No, silly, it’s not your wedding. It’s your kid’s birthday party!
Gone are the days when my parents paid a drunk in a clown suit $50 to twist a few balloons into “animals” while the grown-ups chugged Bloody Marys in the other room. No, these days, kids’ birthday parties are the real deal. They’re the new bar mitzvah. Even for those of us who aren’t chartering luxury yachts, they’re still expensive ($500 for 15 kids—not including cake, pizza or goodie bags—is considered cheap in New York City). Today’s parties are snazzy and planned with the precision of a jewel heist. (I have a friend who co-hosted a party with another parent. The second parent hired “real” unicorns. Dressed up ponies with freakishly authentic-looking horns. Swear.) Ever been late to a kid’s birthday party? I have. It’s a one-way ticket to Parental-Stink-Eye-Ville.
Considering all this pressure, I laughed out loud when I read yesterday’s headlines about a British mom who sent an invoice to the parents of a 5-year-old boy who missed her son’s birthday party. The invoicees’ biggest crime was that they initially RSVP’d yes, and then, once they realized that their son had to see his grandparents that day instead, they failed to inform the invoicer that their plans had changed.
I’ve been on both sides of that equation, and it kind of stinks. I get it. You’re honing that guest list like a college application. You’ve left important people off because of space limitations. Personally, I’d never get beyond a sotto voce grumble to my husband about the offending family, but this mom went all Olivia Pope on the no-show parents: She printed up a very official-looking invoice for the equivalent of $24 and put it in their son’s backpack. That is low. The ensuing spat has played out on Facebook and in the international media and raises the question: Isn’t the invoicer just bringing many parents’ darkest thoughts to life? Maybe it’s only 20 bucks, but it’s the satisfaction that makes you rich.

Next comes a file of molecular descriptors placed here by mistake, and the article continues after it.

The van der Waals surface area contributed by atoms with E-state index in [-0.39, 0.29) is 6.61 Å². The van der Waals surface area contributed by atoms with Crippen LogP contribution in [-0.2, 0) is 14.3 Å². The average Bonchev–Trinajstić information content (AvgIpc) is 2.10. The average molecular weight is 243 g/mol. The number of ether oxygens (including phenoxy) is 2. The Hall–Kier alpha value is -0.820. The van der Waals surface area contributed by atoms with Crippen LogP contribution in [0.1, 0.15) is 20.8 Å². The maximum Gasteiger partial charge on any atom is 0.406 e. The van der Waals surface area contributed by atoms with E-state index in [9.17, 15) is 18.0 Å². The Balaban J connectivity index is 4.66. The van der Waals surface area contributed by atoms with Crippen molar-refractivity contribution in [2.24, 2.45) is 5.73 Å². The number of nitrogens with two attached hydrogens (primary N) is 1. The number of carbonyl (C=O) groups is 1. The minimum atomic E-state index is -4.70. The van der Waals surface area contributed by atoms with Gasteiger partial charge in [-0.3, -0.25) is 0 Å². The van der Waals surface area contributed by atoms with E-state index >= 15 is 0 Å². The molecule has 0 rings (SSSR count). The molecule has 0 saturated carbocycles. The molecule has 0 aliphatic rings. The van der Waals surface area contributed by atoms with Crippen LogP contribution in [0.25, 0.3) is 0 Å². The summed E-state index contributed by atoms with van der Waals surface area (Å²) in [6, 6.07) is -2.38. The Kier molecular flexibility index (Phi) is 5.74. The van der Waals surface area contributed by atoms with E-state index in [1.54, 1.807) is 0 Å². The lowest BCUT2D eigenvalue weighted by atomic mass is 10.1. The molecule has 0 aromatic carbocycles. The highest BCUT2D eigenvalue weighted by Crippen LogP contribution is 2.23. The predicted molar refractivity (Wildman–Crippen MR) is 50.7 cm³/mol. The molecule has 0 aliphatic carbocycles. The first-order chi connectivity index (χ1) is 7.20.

Lest you think the invoicer is the only jerk in this equation, bear in mind that the invoicees have spoken extensively to news outlets and even allowed photographs of their son—with his full name—to run. They’ve also named the invoicer and provided an image of the invoice itself to the media. (Side note: They’ve also refused to pay, which has caused the invoicer to threaten small claims court.)
So now the kid who just wanted to have a birthday party and the kid who didn’t realize that going to see grandma and grandpa instead of tobogganing with his classmates was a problem are huddling together in the Shame Corner. And how are they supposed to be friends after this? Will their parents even let them?
Honestly, everyone should just pipe down and take a moment to get their priorities straight. Instead of sniping over who owes whom, we should all focus on more important uses for our money. Like hiring a DJ.
This article was originally published on